How Reliable Are World Maps?

Beginning in the late 1800s, maps of the area between Australia and the French territory of New Caledonia showed a place called Sandy Island. In 2012, a group of Australian scientists aboard the research vessel Southern Surveyor went searching for the mysterious island in the eastern Coral Sea, but couldn’t find it. So, despite having existed on nautical charts and maps for over a hundred years, the island had ceased to exist. Researchers now think that it never existed at all.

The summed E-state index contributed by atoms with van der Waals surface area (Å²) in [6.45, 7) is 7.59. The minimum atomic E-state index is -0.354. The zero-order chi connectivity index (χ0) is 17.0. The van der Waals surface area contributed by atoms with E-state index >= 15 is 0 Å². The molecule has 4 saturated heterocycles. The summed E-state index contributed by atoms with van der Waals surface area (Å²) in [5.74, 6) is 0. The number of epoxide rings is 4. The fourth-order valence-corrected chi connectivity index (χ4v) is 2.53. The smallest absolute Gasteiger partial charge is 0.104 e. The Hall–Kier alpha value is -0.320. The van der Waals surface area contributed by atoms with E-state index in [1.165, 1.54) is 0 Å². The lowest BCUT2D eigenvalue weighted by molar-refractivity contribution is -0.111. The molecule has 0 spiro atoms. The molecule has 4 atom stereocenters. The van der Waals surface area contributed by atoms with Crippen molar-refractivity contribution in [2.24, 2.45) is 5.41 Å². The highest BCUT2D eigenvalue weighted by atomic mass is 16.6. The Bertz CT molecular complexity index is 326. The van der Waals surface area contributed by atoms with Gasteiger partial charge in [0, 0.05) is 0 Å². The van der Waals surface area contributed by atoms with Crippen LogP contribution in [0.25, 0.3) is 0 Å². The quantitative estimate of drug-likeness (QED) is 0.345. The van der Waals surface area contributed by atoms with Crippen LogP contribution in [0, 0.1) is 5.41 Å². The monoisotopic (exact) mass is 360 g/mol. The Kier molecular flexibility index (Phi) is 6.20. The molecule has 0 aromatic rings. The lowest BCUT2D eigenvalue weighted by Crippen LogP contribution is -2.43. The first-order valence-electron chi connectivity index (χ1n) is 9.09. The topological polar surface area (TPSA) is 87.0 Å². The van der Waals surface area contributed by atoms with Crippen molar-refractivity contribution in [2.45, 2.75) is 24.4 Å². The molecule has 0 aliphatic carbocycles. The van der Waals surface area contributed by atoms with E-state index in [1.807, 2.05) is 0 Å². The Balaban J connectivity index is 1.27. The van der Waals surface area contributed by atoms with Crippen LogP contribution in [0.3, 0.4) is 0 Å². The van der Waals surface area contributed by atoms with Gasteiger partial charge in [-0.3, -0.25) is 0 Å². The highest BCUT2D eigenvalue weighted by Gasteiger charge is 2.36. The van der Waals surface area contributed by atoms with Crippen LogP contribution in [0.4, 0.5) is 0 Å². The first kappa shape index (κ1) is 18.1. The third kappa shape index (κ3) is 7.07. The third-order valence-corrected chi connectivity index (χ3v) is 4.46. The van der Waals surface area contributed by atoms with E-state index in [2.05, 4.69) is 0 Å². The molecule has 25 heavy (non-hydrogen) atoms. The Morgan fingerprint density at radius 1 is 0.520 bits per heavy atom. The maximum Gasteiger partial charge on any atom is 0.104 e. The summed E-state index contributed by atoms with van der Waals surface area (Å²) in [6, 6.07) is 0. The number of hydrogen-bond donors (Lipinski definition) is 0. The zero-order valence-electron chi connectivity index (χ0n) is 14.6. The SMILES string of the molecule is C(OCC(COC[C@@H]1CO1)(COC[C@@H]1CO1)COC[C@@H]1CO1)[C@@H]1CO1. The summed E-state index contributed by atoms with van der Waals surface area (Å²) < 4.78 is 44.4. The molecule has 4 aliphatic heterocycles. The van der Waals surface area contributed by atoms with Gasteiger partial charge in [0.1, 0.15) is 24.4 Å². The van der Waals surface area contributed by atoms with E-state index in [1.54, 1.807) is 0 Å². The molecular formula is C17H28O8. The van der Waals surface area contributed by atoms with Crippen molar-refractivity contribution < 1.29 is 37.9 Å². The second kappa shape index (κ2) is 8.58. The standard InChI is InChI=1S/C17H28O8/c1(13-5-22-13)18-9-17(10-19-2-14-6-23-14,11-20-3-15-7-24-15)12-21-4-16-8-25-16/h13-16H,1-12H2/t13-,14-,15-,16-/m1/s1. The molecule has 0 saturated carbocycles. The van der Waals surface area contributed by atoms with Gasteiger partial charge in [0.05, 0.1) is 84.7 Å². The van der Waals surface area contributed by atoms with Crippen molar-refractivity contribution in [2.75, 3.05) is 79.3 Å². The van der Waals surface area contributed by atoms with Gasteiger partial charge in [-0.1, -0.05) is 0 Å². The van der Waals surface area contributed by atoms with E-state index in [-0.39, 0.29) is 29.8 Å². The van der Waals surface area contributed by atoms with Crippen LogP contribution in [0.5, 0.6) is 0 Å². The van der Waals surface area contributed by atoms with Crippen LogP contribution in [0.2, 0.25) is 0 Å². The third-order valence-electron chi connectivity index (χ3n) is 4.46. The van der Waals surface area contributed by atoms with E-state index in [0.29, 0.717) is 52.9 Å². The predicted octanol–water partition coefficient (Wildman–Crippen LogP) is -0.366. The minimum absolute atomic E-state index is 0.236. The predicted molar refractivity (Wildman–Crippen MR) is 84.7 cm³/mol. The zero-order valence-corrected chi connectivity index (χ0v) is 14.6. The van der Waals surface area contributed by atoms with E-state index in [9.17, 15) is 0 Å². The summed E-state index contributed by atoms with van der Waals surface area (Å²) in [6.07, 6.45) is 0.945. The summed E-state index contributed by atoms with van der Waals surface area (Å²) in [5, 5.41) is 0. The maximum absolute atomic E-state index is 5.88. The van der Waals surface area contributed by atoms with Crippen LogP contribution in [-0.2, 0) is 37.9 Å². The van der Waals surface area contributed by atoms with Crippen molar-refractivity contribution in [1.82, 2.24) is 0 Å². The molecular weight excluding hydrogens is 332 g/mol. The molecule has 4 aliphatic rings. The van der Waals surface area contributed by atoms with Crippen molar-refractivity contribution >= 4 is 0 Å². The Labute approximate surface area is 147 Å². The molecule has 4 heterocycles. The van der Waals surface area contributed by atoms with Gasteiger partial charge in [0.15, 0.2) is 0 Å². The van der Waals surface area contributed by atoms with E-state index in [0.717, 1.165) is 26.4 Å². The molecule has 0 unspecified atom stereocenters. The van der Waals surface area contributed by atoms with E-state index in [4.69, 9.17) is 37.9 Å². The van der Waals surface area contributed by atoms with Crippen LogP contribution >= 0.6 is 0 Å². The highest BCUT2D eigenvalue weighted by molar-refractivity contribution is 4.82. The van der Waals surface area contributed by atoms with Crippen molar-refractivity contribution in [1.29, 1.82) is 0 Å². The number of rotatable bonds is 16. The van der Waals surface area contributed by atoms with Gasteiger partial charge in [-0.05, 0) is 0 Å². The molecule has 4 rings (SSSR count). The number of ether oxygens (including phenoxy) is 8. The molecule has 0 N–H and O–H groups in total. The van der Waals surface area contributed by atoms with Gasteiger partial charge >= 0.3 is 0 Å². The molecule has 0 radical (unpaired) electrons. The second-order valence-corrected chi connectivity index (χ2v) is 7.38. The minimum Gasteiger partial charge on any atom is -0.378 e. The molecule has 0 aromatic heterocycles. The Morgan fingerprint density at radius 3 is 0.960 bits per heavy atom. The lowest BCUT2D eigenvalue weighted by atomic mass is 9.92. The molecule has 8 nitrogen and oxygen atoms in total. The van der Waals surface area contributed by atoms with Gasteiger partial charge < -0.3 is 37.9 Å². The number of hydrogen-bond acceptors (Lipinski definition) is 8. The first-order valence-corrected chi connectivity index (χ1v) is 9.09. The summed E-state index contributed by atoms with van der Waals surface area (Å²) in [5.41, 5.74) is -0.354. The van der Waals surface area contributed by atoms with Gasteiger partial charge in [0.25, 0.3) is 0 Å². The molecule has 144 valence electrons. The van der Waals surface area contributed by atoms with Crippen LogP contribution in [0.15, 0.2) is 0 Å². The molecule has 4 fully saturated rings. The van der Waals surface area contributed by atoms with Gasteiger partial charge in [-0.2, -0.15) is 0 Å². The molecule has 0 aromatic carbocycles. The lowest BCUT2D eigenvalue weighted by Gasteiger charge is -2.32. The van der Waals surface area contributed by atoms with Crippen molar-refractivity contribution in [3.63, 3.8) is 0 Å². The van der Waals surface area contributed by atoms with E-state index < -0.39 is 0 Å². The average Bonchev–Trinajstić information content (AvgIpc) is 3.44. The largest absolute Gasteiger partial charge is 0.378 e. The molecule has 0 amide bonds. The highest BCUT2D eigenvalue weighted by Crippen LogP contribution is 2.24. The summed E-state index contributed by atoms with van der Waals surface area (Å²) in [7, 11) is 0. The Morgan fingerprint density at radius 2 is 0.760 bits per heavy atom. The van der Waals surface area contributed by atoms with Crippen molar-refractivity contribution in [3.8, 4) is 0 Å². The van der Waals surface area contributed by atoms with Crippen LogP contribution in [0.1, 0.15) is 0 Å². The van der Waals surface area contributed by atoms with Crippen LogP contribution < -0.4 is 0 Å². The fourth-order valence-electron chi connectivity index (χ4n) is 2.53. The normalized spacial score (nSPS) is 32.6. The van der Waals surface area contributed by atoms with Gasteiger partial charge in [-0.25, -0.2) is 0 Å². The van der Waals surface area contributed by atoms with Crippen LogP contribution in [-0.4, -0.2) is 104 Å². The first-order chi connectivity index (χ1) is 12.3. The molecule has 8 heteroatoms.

When an island is not an island:

  • The Sandy Island error was blamed on the crew of the whaling ship Velocity, which originally recorded the land mass in 1876.

  • Shaun Higgins of the Auckland Museum says that the whaling ship’s crew reported a series of “heavy breakers” and some “sandy islets” on a nautical chart. Over time, these areas became an island on official maps.

  • “My supposition is that they simply recorded a hazard at the time,” Higgins said. “They might have recorded a low-lying reef or thought they saw a reef. They could have been in the wrong place.”

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More Info: The Washington Post

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Post 1

Amazing. Makes one wonder how many other things are wrong on our maps?

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